Because Johnson produced only one opportunity study, Peiffer also charged that Johnson had not identified enough industrial opportunities for DBD. On cross-examination, however, Peiffer admitted that Johnson's predecessor and his successor as Marketing Resources unit manager each produced only one study as well, although they managed the unit for longer periods than did appellant. Id. at 545-46.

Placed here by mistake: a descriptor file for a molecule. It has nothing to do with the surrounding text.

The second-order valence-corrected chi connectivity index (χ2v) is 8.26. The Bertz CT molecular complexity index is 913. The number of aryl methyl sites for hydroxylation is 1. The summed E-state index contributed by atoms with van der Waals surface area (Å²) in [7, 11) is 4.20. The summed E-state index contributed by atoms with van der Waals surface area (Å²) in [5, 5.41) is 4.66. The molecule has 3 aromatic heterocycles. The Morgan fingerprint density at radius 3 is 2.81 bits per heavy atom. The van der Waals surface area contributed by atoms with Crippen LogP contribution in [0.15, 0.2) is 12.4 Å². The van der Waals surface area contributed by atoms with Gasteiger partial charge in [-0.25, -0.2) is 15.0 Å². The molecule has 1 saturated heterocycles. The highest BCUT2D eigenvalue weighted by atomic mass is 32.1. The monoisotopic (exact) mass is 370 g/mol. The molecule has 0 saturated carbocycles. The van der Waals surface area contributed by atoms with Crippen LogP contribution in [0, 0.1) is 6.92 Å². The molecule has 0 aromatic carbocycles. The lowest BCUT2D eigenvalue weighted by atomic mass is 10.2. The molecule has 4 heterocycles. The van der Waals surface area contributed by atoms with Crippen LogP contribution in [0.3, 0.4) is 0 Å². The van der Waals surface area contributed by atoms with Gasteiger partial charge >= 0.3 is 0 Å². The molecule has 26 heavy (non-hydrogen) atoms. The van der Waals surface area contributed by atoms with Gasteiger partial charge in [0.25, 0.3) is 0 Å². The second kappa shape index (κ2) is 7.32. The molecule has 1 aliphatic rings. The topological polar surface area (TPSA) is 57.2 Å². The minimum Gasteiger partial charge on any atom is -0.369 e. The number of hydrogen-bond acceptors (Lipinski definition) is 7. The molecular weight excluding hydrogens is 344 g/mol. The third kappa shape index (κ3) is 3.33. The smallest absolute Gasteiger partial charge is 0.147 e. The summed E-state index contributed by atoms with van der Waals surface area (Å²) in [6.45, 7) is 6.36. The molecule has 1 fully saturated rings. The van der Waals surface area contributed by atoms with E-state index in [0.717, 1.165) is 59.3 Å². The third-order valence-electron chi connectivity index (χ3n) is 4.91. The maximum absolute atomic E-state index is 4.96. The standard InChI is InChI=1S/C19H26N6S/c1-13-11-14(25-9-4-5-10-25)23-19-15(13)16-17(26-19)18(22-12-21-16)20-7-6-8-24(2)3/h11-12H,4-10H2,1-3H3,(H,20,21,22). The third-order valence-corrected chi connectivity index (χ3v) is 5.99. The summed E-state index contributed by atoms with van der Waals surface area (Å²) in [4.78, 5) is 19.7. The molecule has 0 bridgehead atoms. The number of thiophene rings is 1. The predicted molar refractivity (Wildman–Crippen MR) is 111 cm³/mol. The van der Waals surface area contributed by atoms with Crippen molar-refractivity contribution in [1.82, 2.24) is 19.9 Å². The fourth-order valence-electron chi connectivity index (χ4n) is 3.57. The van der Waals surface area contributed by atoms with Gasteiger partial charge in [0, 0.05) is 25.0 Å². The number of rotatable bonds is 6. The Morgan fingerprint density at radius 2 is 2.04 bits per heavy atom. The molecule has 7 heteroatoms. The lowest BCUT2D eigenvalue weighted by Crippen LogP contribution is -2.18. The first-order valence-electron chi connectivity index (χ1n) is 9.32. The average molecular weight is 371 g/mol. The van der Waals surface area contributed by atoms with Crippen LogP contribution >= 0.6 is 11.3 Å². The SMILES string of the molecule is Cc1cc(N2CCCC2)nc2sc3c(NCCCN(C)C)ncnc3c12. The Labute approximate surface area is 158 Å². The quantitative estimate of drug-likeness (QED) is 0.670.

Last, Peiffer represented that appellant's failure to complete six additional tasks that appeared on a list entitled"Incomplete Projects 9/1/88"-"New and Expanded List, Library, Hooker, Subscriptions, Opportunity Study, Prospect Support"-was another reason for Johnson's demotion. Id. at 435. But Johnson offered documentary evidence showing that the New and Expanded List was finished on October 11, 1988, id. at 436-37; that the Hooker project was not even assigned until October 5, 1988, and was promptly completed on October 15, 1988, id. at 439-40; that the Subscription List was finished during September, 1988, id. at 296; that he completed his opportunity study during October, 1988, id. at 376-433; and that, as discussed supra, he had substantially completed the reorganization of the library by October and that his "prospect support," another term for support of DBD industrial representatives, was at least adequate.2